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Hi All,

Thanks for giving advice.

Some responses and answers to questions posed:

1) no intention of bite sport. I just want him to have accurate and fast obedience and eventually do competition heeling (to the level that Forrest Micke has his dog trained)
2) no luck yet finding a trainer to teach me to use a prong collar
3) Tofu does settle at home and only does calm things. I still do train basic obedience in the house. The only good useful advice I ever got from my positive-only trainer was "no playing in the house" which helped fixed immediately a lot of the puppy rambunctiousness I had at 5 months (he's now almost 9 months).

I recorded our morning session outside and Tofu delivered with some arm biting (@5s he gets distracted by a helicopter and drops ball, @43s I go to retrieve that ball, @50s I mistakenly try taking a ball that he's not ready to give up yet [yes, my mistake], 3m52s he stops biting). Having the video helps me analyze what went wrong and I'd appreciate your input. I think the initial biting started from him not liking me taking his ball. Then it turned into a game and he eventually stopped because he was bored. Am I right? Is a prong collar all I need to teach him that I'm NOT a chew toy? As he's on a harness, the only thing I can do is hold his mouth shut, then he drops to the ground on his side and I let go and he continues biting... *sigh* My initial plan for the video wasn't to show him biting, I actually wanted to start with 2-ball fetch and then show our tugging. But we didn't make it that far at all. We had a little bit of biting again after i turned off video because he started digging and he wouldn't "leave it" and so I had to pull him away from the digging.

 

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Hi All,

Thanks for giving advice.

Some responses and answers to questions posed:

1) no intention of bite sport. I just want him to have accurate and fast obedience and eventually do competition heeling (to the level that Forrest Micke has his dog trained)
2) no luck yet finding a trainer to teach me to use a prong collar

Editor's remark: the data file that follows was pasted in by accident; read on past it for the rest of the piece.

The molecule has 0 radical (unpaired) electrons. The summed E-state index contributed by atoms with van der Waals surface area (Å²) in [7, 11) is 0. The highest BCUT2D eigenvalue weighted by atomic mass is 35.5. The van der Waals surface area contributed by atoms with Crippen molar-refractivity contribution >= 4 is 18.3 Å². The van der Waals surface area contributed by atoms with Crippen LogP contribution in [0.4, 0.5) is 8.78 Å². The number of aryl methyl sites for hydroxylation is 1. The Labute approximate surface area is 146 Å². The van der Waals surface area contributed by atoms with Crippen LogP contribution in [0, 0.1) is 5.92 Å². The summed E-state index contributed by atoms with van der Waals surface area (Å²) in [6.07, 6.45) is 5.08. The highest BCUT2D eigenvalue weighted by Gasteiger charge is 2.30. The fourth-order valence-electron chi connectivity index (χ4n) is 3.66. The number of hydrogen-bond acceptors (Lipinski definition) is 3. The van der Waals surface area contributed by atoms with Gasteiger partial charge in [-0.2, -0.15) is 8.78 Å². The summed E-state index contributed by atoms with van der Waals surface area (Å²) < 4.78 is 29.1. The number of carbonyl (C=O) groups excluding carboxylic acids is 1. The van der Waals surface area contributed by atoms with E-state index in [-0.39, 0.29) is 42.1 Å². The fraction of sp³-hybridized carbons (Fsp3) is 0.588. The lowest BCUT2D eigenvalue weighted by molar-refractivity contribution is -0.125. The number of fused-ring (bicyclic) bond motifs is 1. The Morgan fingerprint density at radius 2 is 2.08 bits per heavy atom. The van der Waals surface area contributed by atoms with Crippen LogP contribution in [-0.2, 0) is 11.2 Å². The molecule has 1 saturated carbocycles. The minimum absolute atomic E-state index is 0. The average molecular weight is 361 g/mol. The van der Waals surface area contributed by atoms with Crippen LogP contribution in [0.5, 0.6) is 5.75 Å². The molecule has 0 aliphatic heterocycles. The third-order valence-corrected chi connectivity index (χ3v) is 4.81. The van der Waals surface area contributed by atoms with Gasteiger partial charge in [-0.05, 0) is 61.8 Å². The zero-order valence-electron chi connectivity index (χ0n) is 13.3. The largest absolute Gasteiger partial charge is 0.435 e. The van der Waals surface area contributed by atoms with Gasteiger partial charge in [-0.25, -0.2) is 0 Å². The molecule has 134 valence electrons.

3) Tofu does settle at home and only does calm things. I still do train basic obedience in the house. The only good useful advice I ever got from my positive-only trainer was "no playing in the house" which helped fixed immediately a lot of the puppy rambunctiousness I had at 5 months (he's now almost 9 months).

I recorded our morning session outside and Tofu delivered with some arm biting (@5s he gets distracted by a helicopter and drops ball, @43s I go to retrieve that ball, @50s I mistakenly try taking a ball that he's not ready to give up yet [yes, my mistake], 3m52s he stops biting). Having the video helps me analyze what went wrong and I'd appreciate your input. I think the initial biting started from him not liking me taking his ball. Then it turned into a game and he eventually stopped because he was bored. Am I right? Is a prong collar all I need to teach him that I'm NOT a chew toy? As he's on a harness, the only thing I can do is hold his mouth shut, then he drops to the ground on his side and I let go and he continues biting... *sigh* My initial plan for the video wasn't to show him biting, I actually wanted to start with 2-ball fetch and then show our tugging. But we didn't make it that far at all. We had a little bit of biting again after i turned off video because he started digging and he wouldn't "leave it" and so I had to pull him away from the digging.
A prong isn’t going to teach him to stop biting, you will. Your mistake was continuing to try to remove the ball from his mouth. Once he digs in, you can’t win. Instead, don’t ever get to that point. You can get a ball with a rope attached, make one yourself if you have a ball with a hole in it or get a Chuck It ball tug. If he won’t release the ball, you have a rope or handle to yank on. He was playing with you in the video, and you were losing the game. But instead if that, take a step back and teach him a solid Out first. Some of us use two balls to teach Out. Throw one. Then hold up the second one and say Out. When he drops it immediately throw the second one so instead of taking when he Outs, you are giving.